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A Sourcebook for the Worldwide Discovery of a Creative Organic Universe
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Genesis Vision
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Earth Life Emerge
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VI. Life’s Cerebral Faculties Become More Complex, Smarter, Informed, Proactive, Self-Aware

D. A Creative Union of Free Personal Agency in Reciprocal, Supportive Societies

Buss, Leo. The Evolution of Individuality. Princeton: Princeton University Press, 1987. A prescient attempt to expand the modern evolutionary synthesis beyond an emphasis on genes and/or organisms to sequential levels of the selection of whole “individuals.”

Life is hierarchically organized because any given unit of selection, once established, can come to follow the same progression of elaboration of a yet higher organization, followed by stabilization of the novel organization. (172)

Cabell, Kenneth and Jaan Valsiner, eds. The Catalyzing Mind: Beyond Models of Causality. Berlin: Springer, 2014. Clark University and Aalborg University, Denmark editors gather to date and introduce an essay collection from environmental to biologic, psychological and cultures to advance the importance of personal self-making (autopoietic, semiopoietic), catalytic agencies are in life’s quickening emergence. Select chapters include Systematic Systemics: Causality, Catalysis, and Developmental Cybernetics as an Introduction by the editors, Catalysis and Morphogenesis: The Context Semiotic Configuration of Form, Function and Fields of Experience Picione, Raffaele and Maria Freda. Breaking the Arrows of Causality: The Idea of Catalysis in the Making by Jaan Valsiner, and Semiotic Scaffolding: A Biosemiotic Link between Sema and Soma by Jesper Hoffmeyer, see Abstracts below.

Theoretical models of catalysis have proven to bring with them major breakthroughs in chemistry and biology, from the 1830s onward. It can be argued that the scientific status of chemistry has become established through the move from causal to catalytic models. Likewise, the central explanatory role of cyclical models in biology has made it possible to move from the idea of genetic determination to that of epigenetic negotiation as the core of biological theory. Basic history of the idea of catalysis is outlined in this chapter, and the need to overcome the use of simple cause–effect notions in psychology is recommended. (Valsiner)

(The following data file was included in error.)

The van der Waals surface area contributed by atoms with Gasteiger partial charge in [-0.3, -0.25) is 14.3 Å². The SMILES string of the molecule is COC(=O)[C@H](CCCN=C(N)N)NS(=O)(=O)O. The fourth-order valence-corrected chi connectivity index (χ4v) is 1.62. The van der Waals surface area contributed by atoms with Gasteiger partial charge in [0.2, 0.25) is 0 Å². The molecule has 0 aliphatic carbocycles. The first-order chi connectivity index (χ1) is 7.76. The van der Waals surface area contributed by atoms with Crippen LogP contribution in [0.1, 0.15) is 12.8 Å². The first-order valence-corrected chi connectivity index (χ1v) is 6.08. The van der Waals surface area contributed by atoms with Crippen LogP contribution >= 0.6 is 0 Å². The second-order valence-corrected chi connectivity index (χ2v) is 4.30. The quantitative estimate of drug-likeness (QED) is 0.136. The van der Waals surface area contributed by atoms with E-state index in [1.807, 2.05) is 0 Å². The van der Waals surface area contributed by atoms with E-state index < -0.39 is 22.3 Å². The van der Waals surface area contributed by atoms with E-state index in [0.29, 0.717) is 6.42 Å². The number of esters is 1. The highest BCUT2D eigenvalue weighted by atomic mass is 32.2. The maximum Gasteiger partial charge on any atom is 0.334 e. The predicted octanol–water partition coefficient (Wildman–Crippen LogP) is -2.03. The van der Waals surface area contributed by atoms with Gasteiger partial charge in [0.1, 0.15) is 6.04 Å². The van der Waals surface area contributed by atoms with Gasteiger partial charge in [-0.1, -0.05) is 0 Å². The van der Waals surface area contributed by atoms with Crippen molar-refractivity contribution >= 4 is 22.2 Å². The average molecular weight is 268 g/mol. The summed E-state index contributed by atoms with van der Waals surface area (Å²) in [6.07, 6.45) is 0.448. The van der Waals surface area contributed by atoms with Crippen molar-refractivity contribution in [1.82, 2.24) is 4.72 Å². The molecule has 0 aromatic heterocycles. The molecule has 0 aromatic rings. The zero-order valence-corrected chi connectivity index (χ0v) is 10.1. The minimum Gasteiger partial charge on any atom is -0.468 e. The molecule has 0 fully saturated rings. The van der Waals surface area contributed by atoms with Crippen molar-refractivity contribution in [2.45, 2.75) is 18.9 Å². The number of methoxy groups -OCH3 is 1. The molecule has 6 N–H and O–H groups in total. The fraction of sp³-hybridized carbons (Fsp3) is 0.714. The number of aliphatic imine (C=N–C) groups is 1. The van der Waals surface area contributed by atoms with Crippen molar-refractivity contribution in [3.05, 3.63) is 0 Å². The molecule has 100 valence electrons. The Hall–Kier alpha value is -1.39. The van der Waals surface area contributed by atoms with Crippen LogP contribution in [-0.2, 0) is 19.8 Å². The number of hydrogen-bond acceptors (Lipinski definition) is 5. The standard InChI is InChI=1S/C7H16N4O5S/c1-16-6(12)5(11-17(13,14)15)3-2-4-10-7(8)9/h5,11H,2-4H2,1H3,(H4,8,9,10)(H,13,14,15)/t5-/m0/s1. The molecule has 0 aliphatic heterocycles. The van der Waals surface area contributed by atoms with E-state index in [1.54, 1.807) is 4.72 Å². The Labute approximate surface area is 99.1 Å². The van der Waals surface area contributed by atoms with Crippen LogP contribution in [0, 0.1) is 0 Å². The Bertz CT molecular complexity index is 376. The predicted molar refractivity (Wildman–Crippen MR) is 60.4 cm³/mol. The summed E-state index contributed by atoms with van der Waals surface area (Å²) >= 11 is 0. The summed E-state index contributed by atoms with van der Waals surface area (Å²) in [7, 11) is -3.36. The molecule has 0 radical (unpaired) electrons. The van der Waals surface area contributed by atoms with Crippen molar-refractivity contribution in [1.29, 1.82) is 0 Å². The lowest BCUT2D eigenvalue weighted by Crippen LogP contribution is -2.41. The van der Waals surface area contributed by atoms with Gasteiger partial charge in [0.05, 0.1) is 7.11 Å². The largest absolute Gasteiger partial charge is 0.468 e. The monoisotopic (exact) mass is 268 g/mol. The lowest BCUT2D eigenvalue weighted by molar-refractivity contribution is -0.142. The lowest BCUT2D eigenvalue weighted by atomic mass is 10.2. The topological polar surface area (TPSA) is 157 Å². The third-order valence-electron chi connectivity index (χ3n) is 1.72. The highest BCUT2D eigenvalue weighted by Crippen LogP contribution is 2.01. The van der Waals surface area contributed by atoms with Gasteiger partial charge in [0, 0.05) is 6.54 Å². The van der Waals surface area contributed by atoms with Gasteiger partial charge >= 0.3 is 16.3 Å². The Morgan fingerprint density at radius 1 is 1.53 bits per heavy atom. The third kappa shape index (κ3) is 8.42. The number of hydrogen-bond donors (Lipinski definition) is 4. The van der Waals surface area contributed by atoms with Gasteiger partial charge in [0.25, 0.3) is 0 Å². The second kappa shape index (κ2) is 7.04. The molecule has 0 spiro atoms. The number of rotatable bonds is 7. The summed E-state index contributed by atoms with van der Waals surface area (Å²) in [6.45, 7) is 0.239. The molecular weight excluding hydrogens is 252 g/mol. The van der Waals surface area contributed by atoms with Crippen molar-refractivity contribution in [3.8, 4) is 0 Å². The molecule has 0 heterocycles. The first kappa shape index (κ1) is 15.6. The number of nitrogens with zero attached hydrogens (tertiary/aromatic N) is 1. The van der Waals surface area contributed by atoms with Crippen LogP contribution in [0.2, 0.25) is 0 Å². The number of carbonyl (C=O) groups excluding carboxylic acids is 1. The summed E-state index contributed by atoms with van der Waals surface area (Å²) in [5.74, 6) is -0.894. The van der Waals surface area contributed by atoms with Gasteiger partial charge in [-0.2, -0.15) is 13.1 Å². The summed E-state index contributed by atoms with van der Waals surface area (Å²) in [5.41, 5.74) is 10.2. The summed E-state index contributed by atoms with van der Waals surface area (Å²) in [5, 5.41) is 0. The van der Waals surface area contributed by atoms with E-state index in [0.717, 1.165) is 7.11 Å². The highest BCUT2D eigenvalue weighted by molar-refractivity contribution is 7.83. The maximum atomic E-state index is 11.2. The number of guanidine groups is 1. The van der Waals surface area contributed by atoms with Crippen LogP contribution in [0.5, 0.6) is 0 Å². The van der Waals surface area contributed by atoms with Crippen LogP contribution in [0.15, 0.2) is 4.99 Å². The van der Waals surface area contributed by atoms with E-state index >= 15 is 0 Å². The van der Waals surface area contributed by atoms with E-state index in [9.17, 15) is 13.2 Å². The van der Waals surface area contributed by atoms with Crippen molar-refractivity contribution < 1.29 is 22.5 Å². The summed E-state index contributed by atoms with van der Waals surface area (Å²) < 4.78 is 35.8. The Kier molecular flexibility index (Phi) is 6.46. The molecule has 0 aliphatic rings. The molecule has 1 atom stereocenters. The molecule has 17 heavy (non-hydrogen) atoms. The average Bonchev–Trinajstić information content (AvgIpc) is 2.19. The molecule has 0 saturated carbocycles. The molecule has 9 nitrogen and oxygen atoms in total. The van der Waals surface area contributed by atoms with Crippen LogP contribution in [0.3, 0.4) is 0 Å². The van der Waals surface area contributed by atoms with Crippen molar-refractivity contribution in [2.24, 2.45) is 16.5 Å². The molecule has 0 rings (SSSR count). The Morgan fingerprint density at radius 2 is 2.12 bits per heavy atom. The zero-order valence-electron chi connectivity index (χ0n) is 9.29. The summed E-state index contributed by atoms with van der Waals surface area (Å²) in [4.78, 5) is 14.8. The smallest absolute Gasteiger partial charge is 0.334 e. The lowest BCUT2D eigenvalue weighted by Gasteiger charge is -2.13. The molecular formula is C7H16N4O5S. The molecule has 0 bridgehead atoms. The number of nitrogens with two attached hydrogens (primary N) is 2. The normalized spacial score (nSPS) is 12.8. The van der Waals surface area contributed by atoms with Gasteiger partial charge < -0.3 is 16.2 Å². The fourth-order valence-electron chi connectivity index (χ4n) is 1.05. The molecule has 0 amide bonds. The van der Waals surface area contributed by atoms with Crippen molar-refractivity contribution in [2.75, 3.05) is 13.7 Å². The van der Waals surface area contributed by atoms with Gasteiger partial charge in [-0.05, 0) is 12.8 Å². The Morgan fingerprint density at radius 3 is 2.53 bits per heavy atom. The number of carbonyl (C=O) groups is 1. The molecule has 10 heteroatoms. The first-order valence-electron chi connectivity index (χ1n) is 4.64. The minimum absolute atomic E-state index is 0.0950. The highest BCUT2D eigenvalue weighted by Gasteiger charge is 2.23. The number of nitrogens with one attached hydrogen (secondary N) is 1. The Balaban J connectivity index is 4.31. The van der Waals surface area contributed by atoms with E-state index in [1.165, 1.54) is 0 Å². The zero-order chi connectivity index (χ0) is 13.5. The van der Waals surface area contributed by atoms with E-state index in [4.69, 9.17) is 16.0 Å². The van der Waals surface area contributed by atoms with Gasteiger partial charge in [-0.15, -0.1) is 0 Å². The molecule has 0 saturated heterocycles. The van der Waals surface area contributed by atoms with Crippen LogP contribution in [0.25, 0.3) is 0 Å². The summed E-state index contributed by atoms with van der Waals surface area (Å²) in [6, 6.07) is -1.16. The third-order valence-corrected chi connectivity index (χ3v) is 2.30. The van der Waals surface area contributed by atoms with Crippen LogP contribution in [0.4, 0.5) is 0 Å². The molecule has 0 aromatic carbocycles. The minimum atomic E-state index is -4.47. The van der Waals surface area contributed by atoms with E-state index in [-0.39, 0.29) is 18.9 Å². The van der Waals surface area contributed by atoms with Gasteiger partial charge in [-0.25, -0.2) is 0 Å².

While organic life arises from myriad biochemical processes, it is usually not noticed that additional dynamic forms serve to integrate of all these processes into real living creatures. Here we point out that these organizing agencies are not so much biochemical as evolutionarily tailored as a communicative or semiotic (sign theoretical) logic. Such a biosemiotic reframing of biological thinking need involve an informed sensory version open to novel approaches of integrating life and cognition. A recent concept of structuring and enabling principles across the developmental levels of life is called semiotic scaffolding, which relates to psychological catalyses in interesting ways to be explored. (Hoffmeyer)

calcott, Brett and Kim Sterelny, ed. The Major Transitions in Evolution Revisited. Cambridge: MIT Press, 2011. Reviewed more in A Quickening Evolution, wherein several contributors observe a central, regnant trajectory of Evolutionary Transitions in Individuality.

Clarke, Ellen. A Levels-of-Selection Approach to Evolutionary Individuality. Biology & Philosophy. Online October, 2016. An All Souls College, Oxford University philosopher of biology continues her endeavors to show how natural selection acting at different hierarchical levels can lead to and trace a regnant personal identity within relative communal groupings.

What changes when an evolutionary transition in individuality takes place? Many different answers have been given, in respect of different cases of actual transition, but some have suggested a general answer: that a major transition is a change in the extent to which selection acts at one hierarchical level rather than another. The current paper evaluates some different ways to develop this general answer as a way to characterise the property ‘evolutionary individuality’; and offers a justification of the option taken in Clarke (J Philos 110(8):413–435, 2013)—to define evolutionary individuality in terms of an object’s capacity to undergo selection at its own level. In addition, I suggest a method by which the property can be measured and argue that a problem which is often considered to be fatal to that method—the problem of ‘cross-level by-products’—can be avoided. (Abstract)